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California Court to Decide Legality of Same-Sex Marriage Ban

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posted on Mar, 6 2009 @ 04:12 AM
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I hope they abolish prop 8.

We've had gay marriage legal for a while now in the UK, and apart from a small protest on the day of the first same sex union (it's offical name), there hasn't been anything heard of it since.

It's not officially a "marriage", it is a "same sex union". It grants the same rights but is not allowed in a church, only in a registry office.

I see no problem with it. If all gay people are asking is the same rights under law as a traditional couple then this works. They don't ask to be married in the eyes of God, only under law.

Personally, it made me smile to see an article of the first couple to have their ceremony. So much so that I kept it.




posted on Mar, 6 2009 @ 04:27 AM
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Boo hoo, Im sure their lives really suffer because the "state" does not recognise them- really oppressing their "rights" eh- well join the club, two sisters who live together in the UK have less rights than gays who have a civil partnership.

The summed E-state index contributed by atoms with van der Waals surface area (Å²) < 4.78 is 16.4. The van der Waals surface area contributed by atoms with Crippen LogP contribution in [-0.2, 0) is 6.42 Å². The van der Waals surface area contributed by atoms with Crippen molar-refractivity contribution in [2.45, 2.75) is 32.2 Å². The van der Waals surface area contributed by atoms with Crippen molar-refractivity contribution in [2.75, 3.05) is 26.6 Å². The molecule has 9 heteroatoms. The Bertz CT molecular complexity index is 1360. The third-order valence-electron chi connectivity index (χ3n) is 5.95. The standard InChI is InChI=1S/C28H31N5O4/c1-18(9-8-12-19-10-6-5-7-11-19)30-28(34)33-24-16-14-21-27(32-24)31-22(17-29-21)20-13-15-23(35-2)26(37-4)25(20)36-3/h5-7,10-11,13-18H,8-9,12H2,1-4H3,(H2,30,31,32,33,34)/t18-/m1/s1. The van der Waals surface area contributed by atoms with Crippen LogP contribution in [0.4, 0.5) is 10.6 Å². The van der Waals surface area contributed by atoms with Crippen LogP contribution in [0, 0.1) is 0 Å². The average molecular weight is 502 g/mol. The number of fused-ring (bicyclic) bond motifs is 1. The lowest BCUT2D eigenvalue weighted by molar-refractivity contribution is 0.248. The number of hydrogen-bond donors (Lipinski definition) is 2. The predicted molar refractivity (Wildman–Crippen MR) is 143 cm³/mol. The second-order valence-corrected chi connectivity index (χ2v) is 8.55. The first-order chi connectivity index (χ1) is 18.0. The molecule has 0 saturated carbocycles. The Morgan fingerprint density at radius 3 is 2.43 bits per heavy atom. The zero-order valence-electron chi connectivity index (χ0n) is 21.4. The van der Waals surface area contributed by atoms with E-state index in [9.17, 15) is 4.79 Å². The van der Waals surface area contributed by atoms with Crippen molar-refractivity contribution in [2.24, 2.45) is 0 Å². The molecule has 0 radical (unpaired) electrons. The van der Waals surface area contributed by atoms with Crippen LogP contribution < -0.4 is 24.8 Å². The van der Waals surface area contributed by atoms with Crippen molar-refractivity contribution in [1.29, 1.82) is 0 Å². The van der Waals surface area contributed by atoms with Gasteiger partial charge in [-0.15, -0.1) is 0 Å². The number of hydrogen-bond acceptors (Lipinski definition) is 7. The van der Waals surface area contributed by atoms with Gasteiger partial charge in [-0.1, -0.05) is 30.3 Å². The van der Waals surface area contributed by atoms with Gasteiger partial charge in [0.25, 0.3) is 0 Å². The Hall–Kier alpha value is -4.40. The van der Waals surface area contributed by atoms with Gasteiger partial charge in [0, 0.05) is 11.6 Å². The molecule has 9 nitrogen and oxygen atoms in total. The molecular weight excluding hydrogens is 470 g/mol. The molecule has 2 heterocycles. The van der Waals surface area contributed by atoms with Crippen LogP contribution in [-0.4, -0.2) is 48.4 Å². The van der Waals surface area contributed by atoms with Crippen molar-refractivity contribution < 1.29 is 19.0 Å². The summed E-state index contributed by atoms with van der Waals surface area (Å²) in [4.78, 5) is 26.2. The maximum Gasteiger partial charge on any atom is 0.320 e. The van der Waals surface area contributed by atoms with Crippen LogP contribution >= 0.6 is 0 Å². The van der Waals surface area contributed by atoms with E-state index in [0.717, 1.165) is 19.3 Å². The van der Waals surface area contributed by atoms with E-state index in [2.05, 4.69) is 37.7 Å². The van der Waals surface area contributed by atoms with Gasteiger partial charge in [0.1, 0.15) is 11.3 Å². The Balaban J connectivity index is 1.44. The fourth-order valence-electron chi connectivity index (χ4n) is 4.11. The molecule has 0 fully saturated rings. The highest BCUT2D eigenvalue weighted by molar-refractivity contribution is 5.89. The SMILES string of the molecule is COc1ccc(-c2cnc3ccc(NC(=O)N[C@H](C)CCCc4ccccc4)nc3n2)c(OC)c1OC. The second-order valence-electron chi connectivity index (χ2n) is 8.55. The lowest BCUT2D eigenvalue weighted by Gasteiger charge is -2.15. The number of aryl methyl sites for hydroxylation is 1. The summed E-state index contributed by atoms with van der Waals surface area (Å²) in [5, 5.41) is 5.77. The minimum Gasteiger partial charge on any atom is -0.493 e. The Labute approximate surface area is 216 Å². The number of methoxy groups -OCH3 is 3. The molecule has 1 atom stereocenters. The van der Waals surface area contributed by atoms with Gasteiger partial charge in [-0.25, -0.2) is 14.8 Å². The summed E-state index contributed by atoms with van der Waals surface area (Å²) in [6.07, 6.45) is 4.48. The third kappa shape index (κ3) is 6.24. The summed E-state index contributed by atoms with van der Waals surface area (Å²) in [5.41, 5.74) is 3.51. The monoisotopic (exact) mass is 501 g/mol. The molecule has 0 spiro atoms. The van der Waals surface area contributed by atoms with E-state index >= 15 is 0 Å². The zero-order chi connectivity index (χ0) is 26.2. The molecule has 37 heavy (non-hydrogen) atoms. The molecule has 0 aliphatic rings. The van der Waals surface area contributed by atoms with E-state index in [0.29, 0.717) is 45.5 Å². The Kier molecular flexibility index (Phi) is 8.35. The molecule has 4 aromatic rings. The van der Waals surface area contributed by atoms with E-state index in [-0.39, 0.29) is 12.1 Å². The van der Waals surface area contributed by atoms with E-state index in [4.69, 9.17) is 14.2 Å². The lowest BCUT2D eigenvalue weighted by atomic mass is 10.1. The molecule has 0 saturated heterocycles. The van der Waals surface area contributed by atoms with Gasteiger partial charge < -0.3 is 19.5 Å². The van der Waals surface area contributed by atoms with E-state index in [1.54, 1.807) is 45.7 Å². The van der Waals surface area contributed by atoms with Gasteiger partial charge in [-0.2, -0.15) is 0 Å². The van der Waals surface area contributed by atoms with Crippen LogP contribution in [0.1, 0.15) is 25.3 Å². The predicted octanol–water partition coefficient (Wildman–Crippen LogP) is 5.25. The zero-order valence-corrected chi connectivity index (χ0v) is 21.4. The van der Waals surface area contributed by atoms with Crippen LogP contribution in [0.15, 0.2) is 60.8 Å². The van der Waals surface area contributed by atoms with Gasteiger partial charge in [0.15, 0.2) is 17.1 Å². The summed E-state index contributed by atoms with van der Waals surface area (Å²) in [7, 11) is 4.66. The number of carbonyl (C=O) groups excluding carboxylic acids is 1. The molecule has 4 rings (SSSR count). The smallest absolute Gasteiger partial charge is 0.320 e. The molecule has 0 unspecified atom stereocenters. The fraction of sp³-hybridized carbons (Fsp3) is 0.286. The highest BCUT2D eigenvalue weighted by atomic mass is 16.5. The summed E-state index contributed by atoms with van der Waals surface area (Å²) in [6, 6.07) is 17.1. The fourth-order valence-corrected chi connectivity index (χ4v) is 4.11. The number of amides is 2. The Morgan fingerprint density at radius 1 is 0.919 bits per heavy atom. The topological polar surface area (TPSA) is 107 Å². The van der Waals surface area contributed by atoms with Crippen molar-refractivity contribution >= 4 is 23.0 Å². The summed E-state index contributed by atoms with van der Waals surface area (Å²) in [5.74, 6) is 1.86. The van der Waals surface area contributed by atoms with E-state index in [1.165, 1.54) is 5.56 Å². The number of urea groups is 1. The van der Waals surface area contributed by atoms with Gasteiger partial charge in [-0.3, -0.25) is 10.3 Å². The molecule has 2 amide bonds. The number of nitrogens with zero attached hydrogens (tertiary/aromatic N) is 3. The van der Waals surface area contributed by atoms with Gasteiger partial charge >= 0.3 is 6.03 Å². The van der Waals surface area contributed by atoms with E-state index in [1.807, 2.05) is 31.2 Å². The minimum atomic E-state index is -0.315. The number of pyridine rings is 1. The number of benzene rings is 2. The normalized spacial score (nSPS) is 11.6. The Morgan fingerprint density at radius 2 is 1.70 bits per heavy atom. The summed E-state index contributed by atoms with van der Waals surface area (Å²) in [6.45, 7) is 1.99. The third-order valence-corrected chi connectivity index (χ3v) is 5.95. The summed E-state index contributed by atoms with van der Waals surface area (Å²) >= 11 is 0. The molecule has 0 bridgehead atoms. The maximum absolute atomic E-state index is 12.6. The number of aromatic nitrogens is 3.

Hardly in the Stalin death camp leagues.........



posted on Mar, 6 2009 @ 06:30 AM
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That should have been determined before it was put on the ballot. The fact is that they thought it would pass and now they are scrambling trying to figure out how to fix it. So of course they will say it is unconstitutional, if they don't then they will have more gays crashing churches.

Thats all you have to do anymore to get your way. Throw a protest or infringe on someone elses rights and people will give you what you want to shut you up.


*******

courts can't do that. i know it sounds backwards, but they are precluded from issuing what amounts to 'advisory rulings' . . . i forget the case, but it goes way back. courts can't get involved that early in the process. not in california, not anywhere.

courts can (must) rule on the enforceability of laws. it's one of the court's chief powers. laws can be invalid for any number of reasons. 8 looks doomed from my perspective given this court's interpretation of the constitution.



posted on Mar, 6 2009 @ 07:00 AM
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The Constitution should be trumping what the Supreme Court of California says. The only thing that the California State Constitution should have to answer to is if the U.S. Supreme Court ever decides to hear the issue of making the gay marriage ban a national issue covered in the U.S. Constitution and not leave the issue up to the states.